• Websites can be fragile. This is true because website are, by nature, held out to the public Internet. And the Internet can be a very harsh environment. If the sites of giants like Amazon and Facebook stumble through occasional downtime and problems, be assured that your identity website with a desired reach no bigger than your ZIP code will take a beating. How much more sites with national aspirations? It’s not so much that sites are delicate; the hazards are just relentless.
  • Websites can be frustrating. It’s a challenge to cling the search ranking mountain. It’s hard when you need x amount of traffic and you need to convert y% of those visitors in order to keep the lights on. It’s mind-numbing to find spammy links pop up out of nowhere on your site. It’s a hassle to forget where things are and get locked out of your own site. Yes, it happens!

Websites are still worth the headache.

Despite the challenges, most businesses and organizations find their website to be a critical part of communicating their identity to the world. A site with even a modest amount of traffic can result in thousands of impressions every year. For small businesses in a local market, there usually isn’t a more efficient marketing option.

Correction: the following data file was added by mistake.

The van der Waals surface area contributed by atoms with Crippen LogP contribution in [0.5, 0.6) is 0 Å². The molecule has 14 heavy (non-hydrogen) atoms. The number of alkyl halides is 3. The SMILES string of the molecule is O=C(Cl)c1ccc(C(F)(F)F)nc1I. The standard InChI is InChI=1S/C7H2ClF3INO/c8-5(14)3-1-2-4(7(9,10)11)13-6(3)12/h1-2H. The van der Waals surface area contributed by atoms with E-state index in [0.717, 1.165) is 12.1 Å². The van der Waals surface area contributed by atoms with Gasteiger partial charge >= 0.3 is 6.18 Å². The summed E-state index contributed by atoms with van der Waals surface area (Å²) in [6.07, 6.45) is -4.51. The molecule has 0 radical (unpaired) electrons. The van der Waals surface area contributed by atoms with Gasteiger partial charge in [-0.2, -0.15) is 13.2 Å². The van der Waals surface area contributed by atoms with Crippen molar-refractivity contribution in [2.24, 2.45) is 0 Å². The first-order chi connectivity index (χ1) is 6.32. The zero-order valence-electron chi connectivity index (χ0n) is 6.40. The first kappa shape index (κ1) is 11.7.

Since websites are so important to my clients, they have become important to me. Instead of slapping together one or two sites once in a while, website development has grown into a substantial percentage of my business. While it made sense at one time to have a hands-off approach to domain name and hosting, I’m now re-evaluating how I’m doing everything concerning website hosting and management. I expect I’ll be providing clients significantly more value in the area of hosting. Will it cost more? Probably. But it will be worth it.

My clients have been so good to me over the years. They are worth my best efforts and the best solutions I can offer.

I’ll post again as I solidify my plans for a better hosting configuration.

Adobe Creative Cloud 2017 Release Splash Screens Roundup

2017 Adobe Creative Cloud Splash Screens

Adobe Released a Major Update to Most Creative Cloud Apps

Adobe just released major updates for the flagship Creative Cloud apps including Photoshop, Illustrator, InDesign and others. The apps receiving updates also received new splash screens. Super critical, right? No. But they are almost always good conversation fodder for designers! If you’re curious about the art Adobe selected for the splash screens, scroll on down. But first, let me give you some brief information on what I experienced when I updated.

My Experience Upgrading to the Latest Apps in Adobe Creative Cloud 2017

I’m using a 2015 MacBook Pro with 15″ Retina display. Here is my system information: